With the Affordable Care Act and Medicaid expansion in the news, health care is a hot topic these days. Those who work in the field grapple with such large and systemic issues such as cost of care, health disparities, and data sharing and privacy. There are other movements in health care now as well, and a recent conference called Building Bridges, sponsored by the University of Utah and Intermountain Healthcare, aimed to highlight one of these hot topics: integrating communities into health care decisions.
In the keynote presentation, Suzanne Bakken of Columbia University, offered insightful strategies about community engagement in medical research and the importance of two-way communication. How can researchers engage with communities in a meaningful way for both parties? How should researchers and medical staff present their findings back to participating populations? Bakken focused on health literacy – or the lack thereof – in many of our communities, and how this lack of knowledge about health, health services, and health systems can often impede people from accessing much needed care. Working with the WICER (Washington Heights Informatics Infrastructure for Comparative Effectiveness Research) Project at Columbia, Bakken gathered focus groups in Washington Heights, New York to test which visualizations of their health spoke to people and made them more likely to change their behaviors.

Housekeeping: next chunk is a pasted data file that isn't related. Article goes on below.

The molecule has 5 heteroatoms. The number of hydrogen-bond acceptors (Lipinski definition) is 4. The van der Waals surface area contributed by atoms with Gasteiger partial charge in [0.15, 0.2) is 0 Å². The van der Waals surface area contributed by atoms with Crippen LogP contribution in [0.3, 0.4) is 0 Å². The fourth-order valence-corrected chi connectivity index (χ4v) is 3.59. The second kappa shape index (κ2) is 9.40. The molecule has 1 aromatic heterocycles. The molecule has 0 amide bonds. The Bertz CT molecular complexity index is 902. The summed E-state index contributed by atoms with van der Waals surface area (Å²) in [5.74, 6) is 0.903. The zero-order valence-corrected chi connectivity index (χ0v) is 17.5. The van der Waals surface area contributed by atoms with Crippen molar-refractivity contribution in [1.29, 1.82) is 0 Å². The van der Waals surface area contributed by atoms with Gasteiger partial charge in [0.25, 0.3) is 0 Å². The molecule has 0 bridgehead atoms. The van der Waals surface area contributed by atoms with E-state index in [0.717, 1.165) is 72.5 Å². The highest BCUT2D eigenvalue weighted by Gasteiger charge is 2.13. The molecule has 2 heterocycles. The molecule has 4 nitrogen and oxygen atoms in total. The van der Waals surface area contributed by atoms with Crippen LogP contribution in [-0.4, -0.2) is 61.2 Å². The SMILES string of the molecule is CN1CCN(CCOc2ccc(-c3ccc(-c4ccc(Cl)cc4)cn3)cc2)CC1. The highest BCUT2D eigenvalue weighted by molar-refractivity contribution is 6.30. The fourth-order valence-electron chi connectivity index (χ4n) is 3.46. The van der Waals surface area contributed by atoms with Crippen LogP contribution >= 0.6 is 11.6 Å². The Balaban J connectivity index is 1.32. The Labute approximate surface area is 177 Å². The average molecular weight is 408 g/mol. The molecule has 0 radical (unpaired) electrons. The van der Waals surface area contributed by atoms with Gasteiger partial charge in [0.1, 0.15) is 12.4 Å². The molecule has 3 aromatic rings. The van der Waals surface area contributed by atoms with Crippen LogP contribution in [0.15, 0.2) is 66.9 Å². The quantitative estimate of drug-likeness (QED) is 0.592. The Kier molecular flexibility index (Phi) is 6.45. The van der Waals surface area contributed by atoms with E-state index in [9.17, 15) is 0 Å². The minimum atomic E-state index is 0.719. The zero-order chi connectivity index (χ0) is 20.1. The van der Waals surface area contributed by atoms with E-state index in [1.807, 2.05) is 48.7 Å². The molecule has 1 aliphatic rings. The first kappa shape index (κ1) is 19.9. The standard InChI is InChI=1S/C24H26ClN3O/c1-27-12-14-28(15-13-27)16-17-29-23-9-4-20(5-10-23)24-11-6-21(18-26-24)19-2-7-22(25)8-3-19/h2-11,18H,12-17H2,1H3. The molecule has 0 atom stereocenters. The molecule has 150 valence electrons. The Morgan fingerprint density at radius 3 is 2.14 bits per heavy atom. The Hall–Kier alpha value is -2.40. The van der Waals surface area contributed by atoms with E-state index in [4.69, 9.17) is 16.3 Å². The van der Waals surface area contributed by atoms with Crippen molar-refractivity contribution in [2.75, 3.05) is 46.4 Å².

Think of it this way: you’re busy and you have information overload. In one email, you receive a 5-page letter describing how to live a healthier life. In a second email, you receive a color diagram of your personalized blood pressure reading and how your high blood pressure could be affecting your vision, your kidneys, or your chances of stroke or heart attack. Which grabs your attention? Which actually has a better chance of getting you to the doctor’s office?
Health Literacy emerged again and again at our South Salt Lake Health Council committee meetings as well. The council, sponsored by Promise South Salt Lake, has three committees. Ours is working on increasing access to health care and health insurance for South Salt Lake residents.
As the folks at Columbia University demonstrated, better information can lead people to make the decision to go to the doctor and take better care of themselves.